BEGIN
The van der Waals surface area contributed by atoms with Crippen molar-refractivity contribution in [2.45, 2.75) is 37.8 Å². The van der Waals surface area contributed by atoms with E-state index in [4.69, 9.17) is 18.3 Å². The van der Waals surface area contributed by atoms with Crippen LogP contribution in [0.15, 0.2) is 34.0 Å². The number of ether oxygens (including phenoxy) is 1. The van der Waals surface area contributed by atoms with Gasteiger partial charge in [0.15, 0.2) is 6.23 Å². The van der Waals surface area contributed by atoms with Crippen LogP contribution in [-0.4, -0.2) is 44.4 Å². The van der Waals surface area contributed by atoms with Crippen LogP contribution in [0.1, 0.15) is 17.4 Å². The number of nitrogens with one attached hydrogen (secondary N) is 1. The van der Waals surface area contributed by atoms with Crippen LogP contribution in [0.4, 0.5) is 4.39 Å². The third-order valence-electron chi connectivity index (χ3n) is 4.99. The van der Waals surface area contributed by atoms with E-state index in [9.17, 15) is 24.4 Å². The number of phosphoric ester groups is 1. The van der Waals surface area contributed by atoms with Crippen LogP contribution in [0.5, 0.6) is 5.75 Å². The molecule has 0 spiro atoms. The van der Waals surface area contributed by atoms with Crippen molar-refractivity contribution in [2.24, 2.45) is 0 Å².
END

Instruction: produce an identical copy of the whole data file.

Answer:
The van der Waals surface area contributed by atoms with Crippen molar-refractivity contribution in [2.45, 2.75) is 37.8 Å². The van der Waals surface area contributed by atoms with E-state index in [4.69, 9.17) is 18.3 Å². The van der Waals surface area contributed by atoms with Crippen LogP contribution in [0.15, 0.2) is 34.0 Å². The number of ether oxygens (including phenoxy) is 1. The van der Waals surface area contributed by atoms with Gasteiger partial charge in [0.15, 0.2) is 6.23 Å². The van der Waals surface area contributed by atoms with Crippen LogP contribution in [-0.4, -0.2) is 44.4 Å². The van der Waals surface area contributed by atoms with Crippen LogP contribution in [0.1, 0.15) is 17.4 Å². The number of nitrogens with one attached hydrogen (secondary N) is 1. The van der Waals surface area contributed by atoms with Crippen LogP contribution in [0.4, 0.5) is 4.39 Å². The third-order valence-electron chi connectivity index (χ3n) is 4.99. The van der Waals surface area contributed by atoms with E-state index in [9.17, 15) is 24.4 Å². The number of phosphoric ester groups is 1. The van der Waals surface area contributed by atoms with Crippen LogP contribution in [0.5, 0.6) is 5.75 Å². The molecule has 0 spiro atoms. The van der Waals surface area contributed by atoms with Crippen molar-refractivity contribution in [2.24, 2.45) is 0 Å².